The US says we are a threat to its national security; they should provide evidence. The whole world is currently talking about cyber security. How has Huawei become the only target? Are Ericson, Cisco, and Nokia free of cyber security issues? There is virtually no Huawei equipment deployed in the US. Does this mean the US has no security issues? If it does, then the US can persuade other countries not to use Huawei equipment. However, the truth is that US networks are still unsecure without Huawei. We feel it is now time for us to clarify this issue, and that's why we have sued the US government. Our lawsuit challenges the US's law. The US follows the principle of separation of powers, but they impose a ban on us without a trial. They are violating the very law they made. We don't know whether we will succeed or not, but we will challenge the US on a broader front. Let's see whether they have evidence or we have problems.

Q3: Right. And I want to get into your arguments on this a little bit later. But just speaking specifically about this lawsuit, why now? Because you are facing a series of legal challenges in the United States. Does it not put at risk or make more complicated your ability to perhaps influence getting your daughter back or hurt your standing to actually resolve your issues in the United States by filing this lawsuit?

Ren: We chose this timing because the act is scheduled to take effect in August. Now is the time for us to set the record straight. As for the legal challenges you mentioned, we have indeed seen many lawsuits involving Huawei in recent years. They happen from time to time. We believe our current legal action and the openness and transparency of the US legal system will help resolve these issues.

Q4: Right. Do you feel like you have very little left to lose by filing this lawsuit now, given your standing currently with the United States government?

Ren: No. We still hope to provide services to the American people. The US has the world's most advanced technologies, so we hope to work more closely with US companies to contribute even more to the information society and all humanity. It's not the case that Huawei has no opportunity to work with US companies. I still see a lot of opportunities out there. But there will always be setbacks. That said, these setbacks will not impact our consideration of the US market in the future.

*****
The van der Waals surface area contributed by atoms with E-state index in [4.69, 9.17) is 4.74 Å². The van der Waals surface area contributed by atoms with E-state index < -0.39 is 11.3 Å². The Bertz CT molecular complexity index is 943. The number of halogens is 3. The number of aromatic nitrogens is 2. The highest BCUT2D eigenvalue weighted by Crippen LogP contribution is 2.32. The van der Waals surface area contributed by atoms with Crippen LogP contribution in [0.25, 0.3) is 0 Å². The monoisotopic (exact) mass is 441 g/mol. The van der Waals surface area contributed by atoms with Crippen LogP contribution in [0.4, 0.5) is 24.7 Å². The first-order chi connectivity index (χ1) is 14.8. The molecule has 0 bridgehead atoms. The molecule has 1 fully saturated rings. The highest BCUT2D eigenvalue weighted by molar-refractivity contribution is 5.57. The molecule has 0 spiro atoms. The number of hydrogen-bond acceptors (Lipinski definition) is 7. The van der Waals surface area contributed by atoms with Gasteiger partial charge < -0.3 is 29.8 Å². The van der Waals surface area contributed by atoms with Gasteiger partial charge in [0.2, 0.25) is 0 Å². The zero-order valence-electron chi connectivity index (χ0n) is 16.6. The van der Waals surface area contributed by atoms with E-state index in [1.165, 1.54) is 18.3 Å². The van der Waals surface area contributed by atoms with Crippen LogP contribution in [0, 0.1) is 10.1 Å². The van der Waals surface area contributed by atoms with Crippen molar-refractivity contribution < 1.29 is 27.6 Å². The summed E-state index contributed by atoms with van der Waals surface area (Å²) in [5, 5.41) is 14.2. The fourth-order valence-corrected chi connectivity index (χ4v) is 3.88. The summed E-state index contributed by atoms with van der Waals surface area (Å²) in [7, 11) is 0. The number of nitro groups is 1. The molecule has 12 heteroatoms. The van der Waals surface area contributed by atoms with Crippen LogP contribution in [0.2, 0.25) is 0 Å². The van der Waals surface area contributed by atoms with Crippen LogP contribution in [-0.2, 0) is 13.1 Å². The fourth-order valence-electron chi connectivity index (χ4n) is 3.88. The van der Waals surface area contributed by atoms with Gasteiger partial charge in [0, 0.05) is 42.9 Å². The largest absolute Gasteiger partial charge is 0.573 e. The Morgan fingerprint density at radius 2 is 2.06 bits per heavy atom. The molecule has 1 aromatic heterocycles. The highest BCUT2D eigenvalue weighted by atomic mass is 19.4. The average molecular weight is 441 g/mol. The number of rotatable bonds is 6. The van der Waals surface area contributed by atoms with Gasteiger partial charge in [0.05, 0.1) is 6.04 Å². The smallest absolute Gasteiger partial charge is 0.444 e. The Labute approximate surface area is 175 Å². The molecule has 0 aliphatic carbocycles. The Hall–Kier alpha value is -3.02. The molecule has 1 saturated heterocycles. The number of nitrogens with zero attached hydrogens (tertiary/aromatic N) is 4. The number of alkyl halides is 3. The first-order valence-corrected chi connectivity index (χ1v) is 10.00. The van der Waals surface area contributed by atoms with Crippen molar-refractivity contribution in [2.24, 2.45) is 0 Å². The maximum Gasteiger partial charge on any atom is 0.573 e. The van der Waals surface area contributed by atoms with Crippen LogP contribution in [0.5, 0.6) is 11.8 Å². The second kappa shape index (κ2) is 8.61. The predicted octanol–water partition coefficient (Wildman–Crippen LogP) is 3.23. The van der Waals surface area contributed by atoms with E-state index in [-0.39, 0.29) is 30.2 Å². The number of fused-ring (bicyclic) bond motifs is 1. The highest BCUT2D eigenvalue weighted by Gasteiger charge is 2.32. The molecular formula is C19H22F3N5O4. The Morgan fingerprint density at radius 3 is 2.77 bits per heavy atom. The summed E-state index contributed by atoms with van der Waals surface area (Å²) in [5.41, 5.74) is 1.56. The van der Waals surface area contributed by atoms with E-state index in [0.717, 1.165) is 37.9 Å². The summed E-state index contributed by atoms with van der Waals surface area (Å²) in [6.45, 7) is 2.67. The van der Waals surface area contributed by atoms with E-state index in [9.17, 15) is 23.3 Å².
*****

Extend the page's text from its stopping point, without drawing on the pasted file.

We need to set the record straight on each issue one by one.

Q5: Right. I understand what you're saying about the timing of the lawsuit, but I can't help but notice the timing of the lawsuit being filed during the National People's Congress. We know this is an incredibly important time for the government. They don't like being upstaged during the National People's Congress. And yet, after your very public announcement, government officials were not only not upset, but they rushed to support it. So my question is: was there any coordination in the rollout plan of this lawsuit with the Beijing government?

Ren: The timing of the lawsuit and the case in Canada was not planned. After we set the date for when the lawsuit would be filed, we decided not to invite any Chinese media outlets to the press conference, primarily to avoid diverting media attention from the session of the National People's Congress. This is a domestic event of utmost importance, far more important than ours. After foreign media reports on our press conference were massively reposted by Chinese media, government officials expressed their positions. We hadn't known this and hadn't discussed our plan with the government. We chose to resort to legal means to address our issues with the US.